Horace Walpole

[4th Earl of Orford] (1717-1797 / London)

Horace Walpole Quotes

  • ''Cunning is neither the consequence of sense, nor does it give sense. A proof that it is not sense, is that cunning people never imagine that others can see through them. It is the consequence of weakness.''
    Horace Walpole (1717-1797), British author. Horace Walpole's Miscellany 1786-1795, p. 23, ed. by Lars E. Troide, copyright Yale University Press (1978). Originally written in 1786.
    2 person liked.
    0 person did not like.
  • ''The passions seldom give good advice but to the interested and mercenary. Resentment generally suggests bad measures. Second thoughts and good nature will rarely, very rarely, approve the first hints of anger.''
    Horace Walpole (1717-1797), British author. Horace Walpole's Miscellany 1786-1795, p. 62, ed. Lars E. Troide, Yale University Press (1978). Originally written in 1787.
  • ''If Paris lived now, and preferred beauty to power and riches, it would not be called his Judgment, but his Want of Judgment.''
    Horace Walpole (1717-1797), British author. Horace Walpole's Miscellany 1786-1795, p. 60, ed. Lars E. Troide, Yale University Press (1978). Originally written in 1787; in Greek mythology, the Judgment of Paris is the story of Paris's awarding the prize of beauty to the Goddess Aphrodite (over the Goddesses Hera and Pallas Athena) in return for the bribe of the fairest woman in the world, Helen.
  • ''We often repent of our first thoughts, and scarce ever of our second.''
    Horace Walpole (1717-1797), British author. Horace Walpole's Miscellany 1786-1795, p. 62, ed. Lars E. Troide, Yale University Press (1978). Originally written in 1787.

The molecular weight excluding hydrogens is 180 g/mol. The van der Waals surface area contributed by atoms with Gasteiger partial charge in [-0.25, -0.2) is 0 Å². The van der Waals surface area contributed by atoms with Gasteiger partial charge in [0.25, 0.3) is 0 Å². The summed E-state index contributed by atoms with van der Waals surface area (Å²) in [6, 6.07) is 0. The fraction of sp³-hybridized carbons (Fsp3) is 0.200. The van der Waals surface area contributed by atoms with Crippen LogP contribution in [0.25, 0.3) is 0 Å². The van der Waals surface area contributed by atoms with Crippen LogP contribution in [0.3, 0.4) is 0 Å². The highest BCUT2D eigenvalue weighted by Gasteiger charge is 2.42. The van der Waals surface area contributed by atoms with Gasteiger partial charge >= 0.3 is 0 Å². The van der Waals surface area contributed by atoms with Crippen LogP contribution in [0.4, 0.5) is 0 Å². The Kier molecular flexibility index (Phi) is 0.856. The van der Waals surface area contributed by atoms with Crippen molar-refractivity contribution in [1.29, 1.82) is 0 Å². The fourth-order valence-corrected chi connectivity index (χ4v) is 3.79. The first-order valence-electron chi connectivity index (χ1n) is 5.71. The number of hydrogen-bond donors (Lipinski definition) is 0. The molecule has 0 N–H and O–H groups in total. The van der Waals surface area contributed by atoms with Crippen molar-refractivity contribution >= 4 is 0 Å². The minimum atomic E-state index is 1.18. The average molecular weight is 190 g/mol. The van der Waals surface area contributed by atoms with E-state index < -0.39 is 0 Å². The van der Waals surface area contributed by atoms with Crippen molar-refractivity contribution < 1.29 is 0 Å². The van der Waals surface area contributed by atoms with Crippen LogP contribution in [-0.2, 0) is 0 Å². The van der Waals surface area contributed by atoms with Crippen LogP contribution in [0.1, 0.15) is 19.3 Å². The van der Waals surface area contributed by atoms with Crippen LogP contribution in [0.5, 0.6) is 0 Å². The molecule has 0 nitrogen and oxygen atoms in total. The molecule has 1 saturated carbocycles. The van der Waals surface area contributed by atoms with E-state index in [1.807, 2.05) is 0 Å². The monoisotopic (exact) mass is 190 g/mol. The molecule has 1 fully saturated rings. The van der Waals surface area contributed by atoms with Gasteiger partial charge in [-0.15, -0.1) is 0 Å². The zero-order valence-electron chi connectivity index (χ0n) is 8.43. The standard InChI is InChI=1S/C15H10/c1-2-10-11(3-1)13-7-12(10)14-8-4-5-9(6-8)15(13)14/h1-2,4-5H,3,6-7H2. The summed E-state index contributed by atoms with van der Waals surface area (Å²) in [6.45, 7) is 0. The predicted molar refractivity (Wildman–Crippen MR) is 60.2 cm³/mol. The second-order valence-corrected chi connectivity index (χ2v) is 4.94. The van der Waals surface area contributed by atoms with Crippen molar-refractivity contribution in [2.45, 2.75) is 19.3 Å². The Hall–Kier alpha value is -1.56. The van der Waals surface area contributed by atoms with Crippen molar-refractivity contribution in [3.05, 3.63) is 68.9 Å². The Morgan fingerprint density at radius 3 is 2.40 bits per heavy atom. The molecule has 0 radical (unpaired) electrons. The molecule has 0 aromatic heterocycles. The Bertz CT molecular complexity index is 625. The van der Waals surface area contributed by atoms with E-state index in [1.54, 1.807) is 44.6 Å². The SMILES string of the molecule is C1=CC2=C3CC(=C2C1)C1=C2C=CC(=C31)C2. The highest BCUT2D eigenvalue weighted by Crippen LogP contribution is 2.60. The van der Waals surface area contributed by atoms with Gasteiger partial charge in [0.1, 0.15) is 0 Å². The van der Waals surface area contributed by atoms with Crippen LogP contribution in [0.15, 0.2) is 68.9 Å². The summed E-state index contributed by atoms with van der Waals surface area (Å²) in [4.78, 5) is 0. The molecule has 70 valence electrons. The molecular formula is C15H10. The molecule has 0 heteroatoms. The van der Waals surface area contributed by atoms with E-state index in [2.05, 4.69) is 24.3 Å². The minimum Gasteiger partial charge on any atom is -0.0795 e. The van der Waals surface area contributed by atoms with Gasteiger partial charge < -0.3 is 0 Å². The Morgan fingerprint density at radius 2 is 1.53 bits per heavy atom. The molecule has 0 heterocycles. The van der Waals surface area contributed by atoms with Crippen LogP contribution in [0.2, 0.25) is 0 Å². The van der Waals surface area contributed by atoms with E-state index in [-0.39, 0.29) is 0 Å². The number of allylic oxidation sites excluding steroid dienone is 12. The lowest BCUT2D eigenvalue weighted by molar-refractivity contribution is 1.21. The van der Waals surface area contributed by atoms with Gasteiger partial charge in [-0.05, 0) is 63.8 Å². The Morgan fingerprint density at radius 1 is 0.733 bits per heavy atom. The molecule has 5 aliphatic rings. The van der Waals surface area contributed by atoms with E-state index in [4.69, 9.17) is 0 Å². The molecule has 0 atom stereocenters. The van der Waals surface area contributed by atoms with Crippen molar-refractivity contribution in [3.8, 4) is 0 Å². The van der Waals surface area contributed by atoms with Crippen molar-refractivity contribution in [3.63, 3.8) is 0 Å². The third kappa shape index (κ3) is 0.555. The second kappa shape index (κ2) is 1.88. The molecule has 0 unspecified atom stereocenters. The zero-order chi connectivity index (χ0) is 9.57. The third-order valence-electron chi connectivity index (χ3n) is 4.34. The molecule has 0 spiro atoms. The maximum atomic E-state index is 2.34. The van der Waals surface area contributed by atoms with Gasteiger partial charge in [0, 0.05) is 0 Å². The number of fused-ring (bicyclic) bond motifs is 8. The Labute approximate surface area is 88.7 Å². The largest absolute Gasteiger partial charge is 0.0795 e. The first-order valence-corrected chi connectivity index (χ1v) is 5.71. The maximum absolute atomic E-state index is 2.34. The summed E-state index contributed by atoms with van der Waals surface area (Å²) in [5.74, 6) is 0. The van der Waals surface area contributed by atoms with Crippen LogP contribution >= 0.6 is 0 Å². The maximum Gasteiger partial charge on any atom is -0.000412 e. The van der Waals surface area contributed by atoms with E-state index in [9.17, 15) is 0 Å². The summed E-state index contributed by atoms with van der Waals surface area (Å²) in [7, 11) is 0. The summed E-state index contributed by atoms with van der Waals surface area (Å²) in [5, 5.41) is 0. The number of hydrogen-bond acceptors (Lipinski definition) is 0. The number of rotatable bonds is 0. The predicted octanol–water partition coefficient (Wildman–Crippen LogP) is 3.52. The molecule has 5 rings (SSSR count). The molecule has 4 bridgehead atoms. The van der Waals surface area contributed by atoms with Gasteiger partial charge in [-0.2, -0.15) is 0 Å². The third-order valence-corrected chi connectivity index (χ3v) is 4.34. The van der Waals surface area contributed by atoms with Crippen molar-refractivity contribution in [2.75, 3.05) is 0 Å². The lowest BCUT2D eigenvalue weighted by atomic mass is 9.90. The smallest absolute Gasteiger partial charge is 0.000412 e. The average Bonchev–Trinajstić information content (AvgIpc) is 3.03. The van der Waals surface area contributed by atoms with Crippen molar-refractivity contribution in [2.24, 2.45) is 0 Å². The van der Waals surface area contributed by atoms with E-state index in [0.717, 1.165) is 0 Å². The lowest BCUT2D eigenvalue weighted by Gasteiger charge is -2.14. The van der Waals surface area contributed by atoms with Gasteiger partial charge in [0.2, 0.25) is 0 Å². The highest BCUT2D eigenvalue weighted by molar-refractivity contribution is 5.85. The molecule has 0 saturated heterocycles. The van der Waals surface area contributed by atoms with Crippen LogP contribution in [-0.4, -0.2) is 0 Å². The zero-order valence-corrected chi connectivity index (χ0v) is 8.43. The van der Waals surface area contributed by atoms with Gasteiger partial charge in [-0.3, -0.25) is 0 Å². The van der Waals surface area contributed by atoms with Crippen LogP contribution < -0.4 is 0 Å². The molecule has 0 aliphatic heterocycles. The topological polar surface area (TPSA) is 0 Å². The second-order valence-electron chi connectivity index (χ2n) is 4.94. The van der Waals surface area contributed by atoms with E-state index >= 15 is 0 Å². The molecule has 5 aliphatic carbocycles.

• ''Our [British] summers are often, though beautiful for verdure, so cold, that they are rather cold winters.''
    Horace Walpole (1717-1797), British author. Horace Walpole's Miscellany 1786-1795, p. 52, ed. Lars E. Troide, Yale University Press (1978). Originally written in 1787.
  • ''Lord Bath used to say of women, who are apt to say that they will follow their own judgment, that they could not follow a worse guide.''
    Horace Walpole (1717-1797), British author. Horace Walpole's Miscellany 1786-1795, p. 69, ed. Lars E. Troide, Yale University Press (1978). Originally written in 1788; William Pulteney (1684-1764), Earl of Bath, statesman, reflects his age's suspicion of women's understanding.
  • ''A poet who makes use of a worse word instead of a better, because the former fits the rhyme or the measure, though it weakens the sense, is like a jeweller, who cuts a diamond into a brilliant, and diminishes the weight to make it shine more.''
    Horace Walpole (1717-1797), British author. Horace Walpole's Miscellany 1786-1795, p. 20, ed. Lars E. Troide, Yale University Press (1978). Originally written in 1786.
  • ''[The] taste [of the French] is too timid to be true taste—or is but half taste.''
    Horace Walpole (1717-1797), British author. Horace Walpole's Miscellany 1786-1795, p. 57, ed. Lars E. Troide, Yale University Press (1978). Originally written in 1787.
  • ''By deafness one gains in one respect more than one loses; one misses more nonsense than sense.''
    Horace Walpole (1717-1797), British author. Horace Walpole's Miscellany 1786-1795, p. 68, ed. Lars E. Troide, Yale University Press (1978). Originally written in 1788.
  • ''They who feel cannot keep their minds in the equilibrium of a pair of scales: fear and hope have no equiponderant weights.''
    Horace Walpole (1717-1797), British author. Horace Walpole's Miscellany 1786-1795, p. 33, ed. Lars E. Troide, Yale University Press (1978). Originally written in 1786.

Read more quotations »
[Report Error]